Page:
Swaps was bred and owned by Rex C. Ellsworth, who bought the stallion *Khaled from the Aga Khan. Ellsworth would breed his stallion to the Beau Pere mare, Iron Reward, resulting in the chestnut colt that would become the second California-bred to win the Kentucky Derby, following the 1922 winner, Morvich. The name Swaps came from name-swapping with friends, trying to find the perfect title. The chestnut would be trained by Meshach Tenney, who said that the usually well-mannered colt could turn on a dime if triggered.
At two, Swaps would only race in California, winning the June Juvenile Stakes, along with two thirds in the Haggin and Westchester Stakes. On December 30, Swaps won the 6 furlong Amarillo Ranch Purse by a photo-finish, starting the first of 9 consecutive victories. His 3YO campaign would start on January 19th in the San Vincente Stakes that he would win by 3 ½ lengths. Unfortunately in the race, he split the sole of his right fore foot, which would require the leather from shoes to be nailed under his horse shoe to keep dirt from getting in. The area under the leather was packed with lanolin and sulfa, to help with infection as well as keeping the foot soft so that it would prevent further cracking. He would wear the patch while winning the Santa Anita Derby, in addition to his Kentucky Derby victory.
After the Santa Anita Derby which was on February 19, he wouldn’t race again until April 30, when he also got a jockey change from Johnny Longden to Bill Shoemaker. Shoemaker would pilot the colt to an 8 ½ length victory in the 6 furlong Jefferson Purse the week before the Derby. Off of the Jefferson Purse victory, Swaps would be made the second choice going into the Kentucky Derby, behind the favorite, Nashua. No one quite knew what to make of his morning routines, as it was different from the way the majority of the horses trained. Swaps would be worked and cooled out on the track, so that when he returned he was ready to be sponged off and put away. Trainer Tenney received a rose in that mail from a fan that came off of Morvich’s Kentucky Derby blanket. It was sent as good luck, so Tenney let Swaps smell it before the colt was sent to be saddled for the big race.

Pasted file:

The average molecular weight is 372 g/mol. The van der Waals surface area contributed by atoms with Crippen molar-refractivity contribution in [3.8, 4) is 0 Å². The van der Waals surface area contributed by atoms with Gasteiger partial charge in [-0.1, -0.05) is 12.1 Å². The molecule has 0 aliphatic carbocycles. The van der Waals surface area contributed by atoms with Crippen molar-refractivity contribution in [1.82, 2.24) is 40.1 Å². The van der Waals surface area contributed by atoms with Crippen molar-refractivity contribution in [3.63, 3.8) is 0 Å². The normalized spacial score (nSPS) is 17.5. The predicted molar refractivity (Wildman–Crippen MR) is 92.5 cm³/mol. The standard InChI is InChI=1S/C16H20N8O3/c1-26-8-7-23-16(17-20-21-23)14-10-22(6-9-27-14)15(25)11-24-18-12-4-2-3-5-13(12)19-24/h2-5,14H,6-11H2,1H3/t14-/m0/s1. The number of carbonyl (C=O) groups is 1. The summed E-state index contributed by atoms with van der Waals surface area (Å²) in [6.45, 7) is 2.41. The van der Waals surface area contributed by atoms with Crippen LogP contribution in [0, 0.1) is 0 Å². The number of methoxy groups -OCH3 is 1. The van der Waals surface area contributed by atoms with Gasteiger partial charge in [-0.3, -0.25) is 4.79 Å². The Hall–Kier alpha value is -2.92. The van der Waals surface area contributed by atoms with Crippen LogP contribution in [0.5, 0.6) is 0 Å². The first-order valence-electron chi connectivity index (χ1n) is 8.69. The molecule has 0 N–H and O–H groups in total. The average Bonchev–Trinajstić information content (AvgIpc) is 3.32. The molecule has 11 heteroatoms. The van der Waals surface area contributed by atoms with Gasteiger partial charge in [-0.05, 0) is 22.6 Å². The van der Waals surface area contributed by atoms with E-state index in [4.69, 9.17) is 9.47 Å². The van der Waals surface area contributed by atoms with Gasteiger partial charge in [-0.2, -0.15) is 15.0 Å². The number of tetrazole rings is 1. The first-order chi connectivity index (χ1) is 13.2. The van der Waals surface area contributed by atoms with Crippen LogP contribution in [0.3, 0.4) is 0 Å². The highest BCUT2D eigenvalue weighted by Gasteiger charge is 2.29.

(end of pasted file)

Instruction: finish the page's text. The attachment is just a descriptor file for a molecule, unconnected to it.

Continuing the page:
The 81st Kentucky Derby would be run with a field of 10 horses over a fast track. When the gates opened, Swaps would break towards the back, running in eighth. Shoemaker tried to move to the rail, with no luck. Finally on the backstretch, an opening appeared and the pair darted through it to take the lead. As they reached the far turn, Nashua would take second, drawing closer to Swaps. When they reached almost even terms, Shoemaker just swung the crop at Swaps, who shot away from Nashua to win by a length and a half going away. The timer was stopped in 2:01 4/5, making Swaps only the fifth horse to run the race in under 2:02. After the Kentucky Derby, the winner didn’t run in the Preakness, instead he was shipped back to California. This was the second time in consecutive years that the winner of the Kentucky Derby skipped the Triple Crown series, choosing to instead run in California. The second place finisher in the Derby, Nashua, would travel to the east, winning the Preakness and Belmont. In his return to the track on May 30, in the mile long Will Rogers Handicap, Swaps would win the race by 12 lengths, while covering the distance in 1:35. In the June 11th Californian Stakes, the chestnut would take on older horses for the first time, including the 1955 Derby champ Determine. In defeating the field, Swaps set a new World Record for the mile and a sixteenth distance, stopping the clock in 1:40 2/5. In the Westerner Stakes (that was renamed to the Hollywood Derby), Swaps easily won the mile and a quarter race in 2:00 3/5. From California, the connections shipped Swaps to Chicago to run in the American Derby, which was a mile and three-sixteenths on the grass. Victorious, he would equal the American Record for the distance, passing under the wire in 1:54 3/5. Washington Park wanted to have a match race between Swaps and Nashua, with both horses carrying 126 pounds over a mile and a quarter for $100,000. Swaps was having some issues with his old sore foot that didn’t become apparent until after the race, which he lost by 6 ½ lengths. When the issue was discovered, the colt was sent back to California to rest for the remainder of the year.